Maria Graham’s Tropical Landscaping of Brazilian Independence



tropical landscape, picturesque, botany, Brazil, travel writing, British Imperialism, nature-culture


This article argues that landscape is an instrument that travel writer and amateur artist and botanist Maria Graham uses to accentuate the momentous changes she witnesses during and after the Brazilian independence movement. Rather than being a background, landscape is a tool with which she inscribes the scene of Brazilian independence. Her self-awareness as a privileged British citizen leads her to champion a political movement that valorizes the mythology of innate British liberty, and landscape serves as an ideal medium through which to channel this conviction. Her 1824 Journal of a Voyage to Brazil demonstrates a way of looking at South American land that articulates a harmony between its natural and political structures; her construction of the Brazilian landscape orders it so as to align the natural and political environments. At the same time, her work bears witness to the discursive processes that forge the ever-unstable binary oppositions of nature and culture, aesthetics and politics.

Author Biography

Nicolle Jordan, University of Southern Mississippi, USA

Nicolle Jordan is an Associate Professor of British literature at the University of Southern Mississippi. Her scholarship intertwines women’s literary history, garden history, and geography, focusing on the relationship between landscape and women’s property ownership. She has published articles on Jane Barker, Anne Finch, Maria Graham, Lady Mary Wortley Montagu, Elizabeth Montagu, and Sarah Scott. Recent publications include “‘The China of Santa Cruz’: The Culture of Tea in Maria Graham’s Journal of a Voyage to Brazil” and “Maria Graham’s Chilean Landscape of Independence.” She is currently revising her book manuscript, Prolific Ground: Landscape and British Women’s Writing, 1690-1790.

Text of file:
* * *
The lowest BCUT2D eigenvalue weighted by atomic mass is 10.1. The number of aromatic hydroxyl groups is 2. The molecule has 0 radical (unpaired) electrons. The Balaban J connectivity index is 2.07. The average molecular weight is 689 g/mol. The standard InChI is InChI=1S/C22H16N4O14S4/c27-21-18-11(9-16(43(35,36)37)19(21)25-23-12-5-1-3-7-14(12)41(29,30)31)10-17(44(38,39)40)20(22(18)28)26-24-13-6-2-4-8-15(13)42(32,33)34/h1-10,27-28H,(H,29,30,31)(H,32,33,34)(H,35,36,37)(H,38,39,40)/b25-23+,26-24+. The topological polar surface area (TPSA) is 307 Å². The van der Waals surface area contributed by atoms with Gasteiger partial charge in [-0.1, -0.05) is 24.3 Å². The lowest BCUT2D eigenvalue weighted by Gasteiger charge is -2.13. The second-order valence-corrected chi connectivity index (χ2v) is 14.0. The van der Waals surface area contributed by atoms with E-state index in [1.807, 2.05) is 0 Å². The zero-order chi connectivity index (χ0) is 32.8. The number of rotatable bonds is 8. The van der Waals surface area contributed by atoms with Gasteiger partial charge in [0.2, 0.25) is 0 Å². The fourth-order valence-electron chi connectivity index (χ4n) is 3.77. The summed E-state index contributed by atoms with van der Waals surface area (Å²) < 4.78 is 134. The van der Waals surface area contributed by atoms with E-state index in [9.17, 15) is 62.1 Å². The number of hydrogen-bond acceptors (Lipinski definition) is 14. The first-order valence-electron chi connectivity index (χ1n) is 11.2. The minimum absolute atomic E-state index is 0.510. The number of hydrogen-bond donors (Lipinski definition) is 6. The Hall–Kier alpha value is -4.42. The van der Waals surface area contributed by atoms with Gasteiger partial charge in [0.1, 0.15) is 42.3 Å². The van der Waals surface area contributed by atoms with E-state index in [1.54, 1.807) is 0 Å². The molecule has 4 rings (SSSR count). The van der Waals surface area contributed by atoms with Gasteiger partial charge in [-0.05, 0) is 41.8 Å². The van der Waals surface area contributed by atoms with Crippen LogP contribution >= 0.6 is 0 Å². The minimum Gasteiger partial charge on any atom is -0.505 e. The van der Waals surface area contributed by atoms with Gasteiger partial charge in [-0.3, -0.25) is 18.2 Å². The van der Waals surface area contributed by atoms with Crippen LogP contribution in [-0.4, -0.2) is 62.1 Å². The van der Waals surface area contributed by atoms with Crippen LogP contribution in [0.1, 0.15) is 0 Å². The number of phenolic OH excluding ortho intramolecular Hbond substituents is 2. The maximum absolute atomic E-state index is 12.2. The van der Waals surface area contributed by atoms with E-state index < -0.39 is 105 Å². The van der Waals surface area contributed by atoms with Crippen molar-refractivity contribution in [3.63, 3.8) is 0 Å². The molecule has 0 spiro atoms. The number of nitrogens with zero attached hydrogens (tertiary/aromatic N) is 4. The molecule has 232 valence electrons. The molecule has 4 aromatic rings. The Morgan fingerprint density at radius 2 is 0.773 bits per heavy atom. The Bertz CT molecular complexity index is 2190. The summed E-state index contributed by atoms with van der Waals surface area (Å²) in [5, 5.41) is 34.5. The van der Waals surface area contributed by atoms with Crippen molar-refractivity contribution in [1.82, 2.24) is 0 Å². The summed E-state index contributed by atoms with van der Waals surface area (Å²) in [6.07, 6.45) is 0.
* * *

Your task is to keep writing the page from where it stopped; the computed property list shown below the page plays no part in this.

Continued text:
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How to Cite

Jordan, N. (2022). Maria Graham’s Tropical Landscaping of Brazilian Independence . ETropic: Electronic Journal of Studies in the Tropics, 21(1), 259–284. Retrieved from